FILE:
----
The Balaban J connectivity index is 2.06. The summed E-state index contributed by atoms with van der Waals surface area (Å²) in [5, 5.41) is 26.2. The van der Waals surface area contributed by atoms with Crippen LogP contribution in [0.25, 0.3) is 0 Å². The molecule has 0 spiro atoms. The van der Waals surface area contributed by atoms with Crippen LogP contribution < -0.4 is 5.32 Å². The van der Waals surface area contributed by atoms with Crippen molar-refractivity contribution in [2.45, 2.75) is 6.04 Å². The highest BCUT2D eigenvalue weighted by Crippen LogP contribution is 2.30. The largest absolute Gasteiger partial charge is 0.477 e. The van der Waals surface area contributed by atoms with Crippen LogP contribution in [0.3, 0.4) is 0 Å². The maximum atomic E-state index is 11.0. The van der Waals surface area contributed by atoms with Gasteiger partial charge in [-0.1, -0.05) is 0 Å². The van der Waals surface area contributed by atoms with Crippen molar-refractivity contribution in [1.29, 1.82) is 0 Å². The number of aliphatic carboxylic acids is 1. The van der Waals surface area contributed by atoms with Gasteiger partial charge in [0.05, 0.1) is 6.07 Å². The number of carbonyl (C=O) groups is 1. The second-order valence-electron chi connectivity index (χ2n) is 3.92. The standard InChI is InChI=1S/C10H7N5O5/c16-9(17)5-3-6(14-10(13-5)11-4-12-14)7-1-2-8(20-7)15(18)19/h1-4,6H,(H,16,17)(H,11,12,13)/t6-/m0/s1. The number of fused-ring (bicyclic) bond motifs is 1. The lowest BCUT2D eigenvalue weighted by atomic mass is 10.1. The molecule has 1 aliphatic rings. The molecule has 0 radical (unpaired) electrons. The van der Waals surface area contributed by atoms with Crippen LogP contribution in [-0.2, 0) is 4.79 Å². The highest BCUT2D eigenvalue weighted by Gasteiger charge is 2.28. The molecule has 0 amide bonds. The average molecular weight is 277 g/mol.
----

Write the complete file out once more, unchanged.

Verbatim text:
The Balaban J connectivity index is 2.06. The summed E-state index contributed by atoms with van der Waals surface area (Å²) in [5, 5.41) is 26.2. The van der Waals surface area contributed by atoms with Crippen LogP contribution in [0.25, 0.3) is 0 Å². The molecule has 0 spiro atoms. The van der Waals surface area contributed by atoms with Crippen LogP contribution < -0.4 is 5.32 Å². The van der Waals surface area contributed by atoms with Crippen molar-refractivity contribution in [2.45, 2.75) is 6.04 Å². The highest BCUT2D eigenvalue weighted by Crippen LogP contribution is 2.30. The largest absolute Gasteiger partial charge is 0.477 e. The van der Waals surface area contributed by atoms with Crippen LogP contribution in [0.3, 0.4) is 0 Å². The maximum atomic E-state index is 11.0. The van der Waals surface area contributed by atoms with Gasteiger partial charge in [-0.1, -0.05) is 0 Å². The van der Waals surface area contributed by atoms with Crippen molar-refractivity contribution in [1.29, 1.82) is 0 Å². The number of aliphatic carboxylic acids is 1. The van der Waals surface area contributed by atoms with Gasteiger partial charge in [0.05, 0.1) is 6.07 Å². The number of carbonyl (C=O) groups is 1. The second-order valence-electron chi connectivity index (χ2n) is 3.92. The standard InChI is InChI=1S/C10H7N5O5/c16-9(17)5-3-6(14-10(13-5)11-4-12-14)7-1-2-8(20-7)15(18)19/h1-4,6H,(H,16,17)(H,11,12,13)/t6-/m0/s1. The number of fused-ring (bicyclic) bond motifs is 1. The lowest BCUT2D eigenvalue weighted by atomic mass is 10.1. The molecule has 1 aliphatic rings. The molecule has 0 radical (unpaired) electrons. The van der Waals surface area contributed by atoms with Crippen LogP contribution in [-0.2, 0) is 4.79 Å². The highest BCUT2D eigenvalue weighted by Gasteiger charge is 2.28. The molecule has 0 amide bonds. The average molecular weight is 277 g/mol.